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Ayaz Amir
Friday, December 28, 2012
From Print Edition
 
 

Mockery on target can be devastating. Mockery out of place sounds hollow, rebounding on the perpetrator. It is easy to parody a self-styled Sheikh-ul-Islam in long dress and well-rounded cap. It is less easy to parody a disciplined gathering stretching from the Data Darbar to that side of the River Ravi.



Armchair samurais may think mobilising a vast crowd like this is easy. It isn’t. And money alone, even tons of it, can’t ensure the desired outcome. People in the mass can be stupid, the collective wisdom of the masses a piece of fiction politicians and media gurus love to play with. But about one thing, and this is strange, people are not stupid. They walk to an event -- could be any event, political gathering or pop concert -- only when their hearts lead them.



Of course one event -- as was proven by Imran Khan’s public show last year --does not a summer, or an upheaval, make. Bubbles form easily and as easily burst. How tall Imran Khan stood on the evening of Oct 30, 2011. Compared to those proportions he looks diminished today.



Lasting power…without it politics, or indeed anything, is nothing. So it is foolish to draw any final conclusions from Allama Professor Dr Tahirul Qadri’s massive public show -- and for once the word massive is not out of place -- on Dec 23. Will it lead to anything or was it just a freakish flash of lightning across the winter skies? The jury has to be out on this.



But one thing is clear. There was already enough uncertainty in the air. Would elections be on time? Was the ‘establishment’ cooking up anything? Now, after the professor’s pyrotechnic display, the uncertainty has morphed into a sense of foreboding. Where are we heading? Is the professor on his own or are powerful quarters backing him? Media wizards are going blue in the face with these questions.



Not to be missed in this maelstrom is the alacrity with which MQM chief Altaf Hussain has given his endorsement to the professor. Imran Khan’s approval is more guarded but it is there and coming from someone with his factory-sized ego it is the more surprising. The Khan finding merit in someone else -- will wonders never cease?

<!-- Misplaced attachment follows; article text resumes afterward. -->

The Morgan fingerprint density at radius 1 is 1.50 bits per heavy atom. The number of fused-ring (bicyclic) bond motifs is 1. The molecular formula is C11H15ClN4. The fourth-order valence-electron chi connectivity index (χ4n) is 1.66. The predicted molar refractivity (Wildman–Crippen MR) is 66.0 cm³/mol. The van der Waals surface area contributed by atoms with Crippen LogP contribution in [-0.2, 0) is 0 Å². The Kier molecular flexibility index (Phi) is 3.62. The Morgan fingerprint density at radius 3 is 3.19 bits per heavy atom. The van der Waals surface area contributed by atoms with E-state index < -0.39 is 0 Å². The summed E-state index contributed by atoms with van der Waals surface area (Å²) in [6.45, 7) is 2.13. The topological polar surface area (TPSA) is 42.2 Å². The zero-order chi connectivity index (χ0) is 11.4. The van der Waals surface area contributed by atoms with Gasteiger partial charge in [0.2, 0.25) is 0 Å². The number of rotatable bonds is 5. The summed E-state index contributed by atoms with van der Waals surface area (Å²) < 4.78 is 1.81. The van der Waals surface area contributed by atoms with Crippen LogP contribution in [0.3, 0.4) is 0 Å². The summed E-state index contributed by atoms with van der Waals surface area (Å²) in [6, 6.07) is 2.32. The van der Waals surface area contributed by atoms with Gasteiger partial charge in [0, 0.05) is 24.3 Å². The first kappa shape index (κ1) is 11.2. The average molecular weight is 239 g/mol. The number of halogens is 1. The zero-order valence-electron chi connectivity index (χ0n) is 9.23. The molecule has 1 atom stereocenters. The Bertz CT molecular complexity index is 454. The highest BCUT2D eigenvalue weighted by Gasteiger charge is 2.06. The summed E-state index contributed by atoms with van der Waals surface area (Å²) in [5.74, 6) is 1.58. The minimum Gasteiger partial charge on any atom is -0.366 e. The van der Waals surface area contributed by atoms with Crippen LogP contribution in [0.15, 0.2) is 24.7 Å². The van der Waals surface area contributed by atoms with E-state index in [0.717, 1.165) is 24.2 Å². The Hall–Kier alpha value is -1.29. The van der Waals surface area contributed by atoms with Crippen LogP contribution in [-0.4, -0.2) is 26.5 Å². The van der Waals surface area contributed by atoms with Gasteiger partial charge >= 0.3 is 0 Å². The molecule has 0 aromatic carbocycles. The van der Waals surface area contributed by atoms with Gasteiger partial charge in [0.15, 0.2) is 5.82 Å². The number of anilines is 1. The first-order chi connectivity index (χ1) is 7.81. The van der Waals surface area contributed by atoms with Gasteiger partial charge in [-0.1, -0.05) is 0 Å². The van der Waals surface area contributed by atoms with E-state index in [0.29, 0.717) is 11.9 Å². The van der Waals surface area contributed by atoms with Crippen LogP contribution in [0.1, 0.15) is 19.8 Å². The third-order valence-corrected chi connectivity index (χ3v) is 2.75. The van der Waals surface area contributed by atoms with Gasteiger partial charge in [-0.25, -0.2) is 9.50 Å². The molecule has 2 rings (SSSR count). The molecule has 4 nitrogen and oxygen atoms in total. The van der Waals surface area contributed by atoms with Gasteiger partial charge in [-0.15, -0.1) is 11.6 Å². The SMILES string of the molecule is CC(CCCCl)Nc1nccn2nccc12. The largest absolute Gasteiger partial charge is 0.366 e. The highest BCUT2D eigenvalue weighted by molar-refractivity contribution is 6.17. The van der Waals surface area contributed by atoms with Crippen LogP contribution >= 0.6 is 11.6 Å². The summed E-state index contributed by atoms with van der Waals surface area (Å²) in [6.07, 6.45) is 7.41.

Angry pundits, nonplussed by the Allama’s politics, are questioning the timing of his homecoming. If he was so convinced of his reform programme, why did he wait to explode his bombshell so close to the elections?, they ask with gritted teeth. (As if he should have consulted their convenience rather than his own.)



If anything, the professor’s sense of timing has to be applauded. With projected elections some months away, anything sooner than December would have been too early. Anything later than December would have been too late.



But a flair for the dramatic, with which one must credit the professor, and an impeccable sense of timing are not enough for political miracles, at least not in the Islamic Republic. In our climate, however riveting a performance by politicians or other public figures, the suspicion remains of puppets on a string pulled this way and that in a light and sound show in which much of the real action is hidden from the spectators. The professor has been at pains to wash away this perception, greatly helped in this by the back-to-back TV interviews he was able to give to my friends Kamran Khan and Najam Sethi.



If the situation we face today had existed in times past we would have heard martial music by now and the playing out of the doctrine of necessity. No shortage of justifications for this. Unrest, insurgency, terrorism, dire economic situation, even threat of bankruptcy, and politicians tarred with a black brush. Even if much of this tarring is discounted as propaganda few sparks of inspiration can be detected from that quarter.